The BIM process

Building Information Modeling (BIM) is an integrated process encompassing the planning, design, construction and operation of a building. Essentially, it involves data interchange based on certain standards and agreements. At the core of the modeling approach is the idea of a central, virtual building model (BIM model) composed of various components (BIM objects). The components/objects represent different elements of the building such as walls, ceilings, doors or windows. The building is therefore more or less fully planned and virtually constructed using the model approach before it is actually built.

Often erroneously equated to simple 3D drawings, BIM offers much more. Although 3D elements are used for visualization of the building model, the actual value added that comes with BIM lies in the creation of an integrated planning and construction approach that brings together everyone involved in the realization and operation of a building with efficient data interchange at all phases of the project. The result is a significant reduction in both cost and time, with errors avoided in advance and ideas and design requirements being met and communicated to all involved.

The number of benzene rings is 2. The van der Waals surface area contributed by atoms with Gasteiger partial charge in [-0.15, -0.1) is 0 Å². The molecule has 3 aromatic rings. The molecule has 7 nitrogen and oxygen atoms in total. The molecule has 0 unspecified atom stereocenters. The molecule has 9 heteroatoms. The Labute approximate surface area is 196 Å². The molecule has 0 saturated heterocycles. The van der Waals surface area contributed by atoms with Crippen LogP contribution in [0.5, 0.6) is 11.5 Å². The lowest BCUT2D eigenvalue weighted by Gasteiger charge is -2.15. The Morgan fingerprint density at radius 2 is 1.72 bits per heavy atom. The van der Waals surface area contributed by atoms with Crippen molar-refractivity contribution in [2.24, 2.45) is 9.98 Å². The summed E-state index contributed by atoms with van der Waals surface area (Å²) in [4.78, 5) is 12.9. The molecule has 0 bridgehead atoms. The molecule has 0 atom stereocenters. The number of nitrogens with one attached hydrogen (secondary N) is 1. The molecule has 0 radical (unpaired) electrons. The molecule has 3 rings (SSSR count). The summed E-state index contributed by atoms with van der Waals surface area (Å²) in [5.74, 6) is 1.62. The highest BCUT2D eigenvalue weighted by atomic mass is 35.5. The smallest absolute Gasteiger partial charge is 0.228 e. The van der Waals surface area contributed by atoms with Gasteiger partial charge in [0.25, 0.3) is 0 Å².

Data exchange between the project participants takes place, or can take place, using the BIM objects. Each BIM object is assigned features and properties which enable it to be assessed in various ways within the building model. Examples include mass and cost calculations, the planning of maintenance and repair measures, or the specification of parameters for the design of buildings in accordance with environmental standards (in other words, “green” building).

User advantages

Ideally, the BIM process extends over the entire lifecycle of a building. Depending on the phase, various individuals/systems may fall into the role of main BIM user. And depending on which users are involved, there are various advantages that BIM can offer.

  • Reduction of cost and time, with planning errors being identified and eradicated in advance.
  • Through the employment of reliable component information from the manufacturer, it is possible to carry out realistic mass and cost calculations early on in the planning process.
  • Improved visualization of designs and ideas through the use of realistic 3D scenarios and high-resolution renderings derived directly from the building model.
  • Fewer errors in data transfer between systems/trades/participants thanks to the availability of uniform interfaces and standardized data descriptions.
  • More compatibility between discrete planning systems.

Undoubtedly, the points indicated only constitute a small selection of the benefits that accrue to manufacturers, clients, (specialist) planning engineers and general contractors from the use of BIM methods. Particularly within an office or a company, the introduction of BIM techniques can result in a significant optimization of all processes.